If it was a white kid dressed like this, Chicano, that kid would be perfectly safe, and he would not be told anything. But a Chicano would be profiled as something he isn’t. And I don't think people realize there's a big difference between us and our struggles. In a way, the school board doesn't understand our culture, either. Why are they so afraid to talk about this? It shouldn't be something to be afraid to talk about. It's a big issue everywhere. We all feel the same thing, even though we have different experiences, we feel retaliation, and we get discriminated against and racially profiled. We get stared down. It's something that needs to be brought up, but they don't. 

We don't have a lot of teachers that look like us. We don't have those type of role models. All the role models that we have are white teachers. And I'm not gonna lie, some of the white teachers are racist.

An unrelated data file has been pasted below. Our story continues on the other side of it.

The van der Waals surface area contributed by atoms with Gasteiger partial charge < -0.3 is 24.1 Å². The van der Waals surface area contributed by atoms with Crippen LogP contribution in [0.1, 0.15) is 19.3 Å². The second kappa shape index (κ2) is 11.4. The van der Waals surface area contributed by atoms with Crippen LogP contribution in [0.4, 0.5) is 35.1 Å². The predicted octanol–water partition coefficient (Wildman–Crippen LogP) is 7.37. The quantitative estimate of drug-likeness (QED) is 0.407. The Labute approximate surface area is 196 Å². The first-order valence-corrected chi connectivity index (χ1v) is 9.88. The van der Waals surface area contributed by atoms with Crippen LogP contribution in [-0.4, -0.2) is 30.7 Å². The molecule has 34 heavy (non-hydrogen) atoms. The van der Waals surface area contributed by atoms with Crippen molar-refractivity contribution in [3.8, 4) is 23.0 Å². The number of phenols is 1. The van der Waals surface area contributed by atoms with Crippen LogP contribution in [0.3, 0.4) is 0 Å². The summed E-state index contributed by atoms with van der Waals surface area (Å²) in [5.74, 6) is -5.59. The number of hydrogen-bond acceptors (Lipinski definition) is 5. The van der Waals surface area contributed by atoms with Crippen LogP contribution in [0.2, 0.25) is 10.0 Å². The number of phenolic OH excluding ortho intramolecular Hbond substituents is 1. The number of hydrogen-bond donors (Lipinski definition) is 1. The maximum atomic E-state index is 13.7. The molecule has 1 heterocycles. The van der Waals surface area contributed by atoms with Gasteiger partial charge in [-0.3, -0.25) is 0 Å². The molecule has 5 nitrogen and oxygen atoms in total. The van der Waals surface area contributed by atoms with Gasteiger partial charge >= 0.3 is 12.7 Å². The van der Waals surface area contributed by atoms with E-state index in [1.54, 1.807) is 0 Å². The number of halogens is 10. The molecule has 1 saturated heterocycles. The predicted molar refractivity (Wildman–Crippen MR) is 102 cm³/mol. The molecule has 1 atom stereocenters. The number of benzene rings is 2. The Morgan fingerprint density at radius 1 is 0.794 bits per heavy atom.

If I were able to talk to the school board, I would also tell them what the administrators and teachers at my school have done. And that I don’t think they belong in a school because they have no right to treat anybody the way they treated me.  


Towards the end of our conversation, Brenda recited parts of a song that resonated with her. Below is an excerpt of those lyrics: 

They hate your brown skin and they hate my brown eyes 
And they hate that we'll represent those three colors with our lives 
“Oh you was born in America you gotta choose a side” 
“Pero tengo sangre Azteca” and I say that shit with pride 
You in love with our culture and you in love with our music 
You're screaming “build that wall!” but you in love with taco Tuesday 
I'm an alien in your country but in mine your just a tourist 
And don't think we forgot you closed your border to Honduras 
What happened to humanity, you forgot how that felt? 
Cause when New Orleans was under watеr Mexico rushed over to hеlp 
But they don't care about us Mexicans they don't even teach our history 
Cause then we'll realize that this land belongs to you and me 
           . . .  
Y'all was brought up on hatred and racism but y'all not ready for that conversation 

The Education Equity for Latinx Students project started in the fall of 2022 as part of our efforts to expand racial justice work on behalf of Idaho students, beginning with Latinx communities.